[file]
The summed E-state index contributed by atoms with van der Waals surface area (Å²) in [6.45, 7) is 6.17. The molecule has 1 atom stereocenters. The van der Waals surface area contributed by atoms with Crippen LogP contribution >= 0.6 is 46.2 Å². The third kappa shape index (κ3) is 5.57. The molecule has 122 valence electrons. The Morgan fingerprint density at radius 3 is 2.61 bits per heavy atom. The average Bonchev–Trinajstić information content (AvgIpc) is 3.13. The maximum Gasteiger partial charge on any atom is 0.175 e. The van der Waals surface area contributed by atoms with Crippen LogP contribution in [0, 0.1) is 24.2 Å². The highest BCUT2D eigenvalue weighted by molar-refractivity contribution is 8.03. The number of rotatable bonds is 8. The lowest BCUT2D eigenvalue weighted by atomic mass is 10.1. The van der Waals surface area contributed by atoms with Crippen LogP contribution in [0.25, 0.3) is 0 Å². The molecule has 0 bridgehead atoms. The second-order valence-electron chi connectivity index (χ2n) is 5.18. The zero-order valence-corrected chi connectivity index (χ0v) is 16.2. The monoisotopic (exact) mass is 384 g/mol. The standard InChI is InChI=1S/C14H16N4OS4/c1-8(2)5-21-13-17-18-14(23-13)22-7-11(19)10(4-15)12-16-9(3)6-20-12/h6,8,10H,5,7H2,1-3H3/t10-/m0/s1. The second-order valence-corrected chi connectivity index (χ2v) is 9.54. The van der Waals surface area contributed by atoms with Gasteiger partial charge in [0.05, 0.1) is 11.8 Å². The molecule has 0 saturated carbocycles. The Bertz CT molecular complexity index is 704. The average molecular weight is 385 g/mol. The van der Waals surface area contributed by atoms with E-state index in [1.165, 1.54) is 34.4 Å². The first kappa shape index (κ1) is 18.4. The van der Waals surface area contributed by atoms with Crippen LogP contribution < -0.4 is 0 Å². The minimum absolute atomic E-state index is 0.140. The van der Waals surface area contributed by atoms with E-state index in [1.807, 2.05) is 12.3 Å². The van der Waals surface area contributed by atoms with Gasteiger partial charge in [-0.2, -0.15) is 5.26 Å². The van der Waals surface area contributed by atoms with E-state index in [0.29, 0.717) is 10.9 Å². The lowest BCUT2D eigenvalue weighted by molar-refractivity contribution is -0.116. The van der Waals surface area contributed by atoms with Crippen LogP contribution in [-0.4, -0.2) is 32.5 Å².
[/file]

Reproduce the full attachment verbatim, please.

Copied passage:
The summed E-state index contributed by atoms with van der Waals surface area (Å²) in [6.45, 7) is 6.17. The molecule has 1 atom stereocenters. The van der Waals surface area contributed by atoms with Crippen LogP contribution >= 0.6 is 46.2 Å². The third kappa shape index (κ3) is 5.57. The molecule has 122 valence electrons. The Morgan fingerprint density at radius 3 is 2.61 bits per heavy atom. The average Bonchev–Trinajstić information content (AvgIpc) is 3.13. The maximum Gasteiger partial charge on any atom is 0.175 e. The van der Waals surface area contributed by atoms with Crippen LogP contribution in [0, 0.1) is 24.2 Å². The highest BCUT2D eigenvalue weighted by molar-refractivity contribution is 8.03. The number of rotatable bonds is 8. The lowest BCUT2D eigenvalue weighted by atomic mass is 10.1. The van der Waals surface area contributed by atoms with Crippen LogP contribution in [0.25, 0.3) is 0 Å². The molecule has 0 bridgehead atoms. The second-order valence-electron chi connectivity index (χ2n) is 5.18. The zero-order valence-corrected chi connectivity index (χ0v) is 16.2. The monoisotopic (exact) mass is 384 g/mol. The standard InChI is InChI=1S/C14H16N4OS4/c1-8(2)5-21-13-17-18-14(23-13)22-7-11(19)10(4-15)12-16-9(3)6-20-12/h6,8,10H,5,7H2,1-3H3/t10-/m0/s1. The second-order valence-corrected chi connectivity index (χ2v) is 9.54. The van der Waals surface area contributed by atoms with Gasteiger partial charge in [0.05, 0.1) is 11.8 Å². The molecule has 0 saturated carbocycles. The Bertz CT molecular complexity index is 704. The average molecular weight is 385 g/mol. The van der Waals surface area contributed by atoms with E-state index in [1.165, 1.54) is 34.4 Å². The first kappa shape index (κ1) is 18.4. The van der Waals surface area contributed by atoms with Crippen LogP contribution < -0.4 is 0 Å². The minimum absolute atomic E-state index is 0.140. The van der Waals surface area contributed by atoms with E-state index in [1.807, 2.05) is 12.3 Å². The van der Waals surface area contributed by atoms with Gasteiger partial charge in [-0.2, -0.15) is 5.26 Å². The van der Waals surface area contributed by atoms with E-state index in [0.29, 0.717) is 10.9 Å². The lowest BCUT2D eigenvalue weighted by molar-refractivity contribution is -0.116. The van der Waals surface area contributed by atoms with Crippen LogP contribution in [-0.4, -0.2) is 32.5 Å².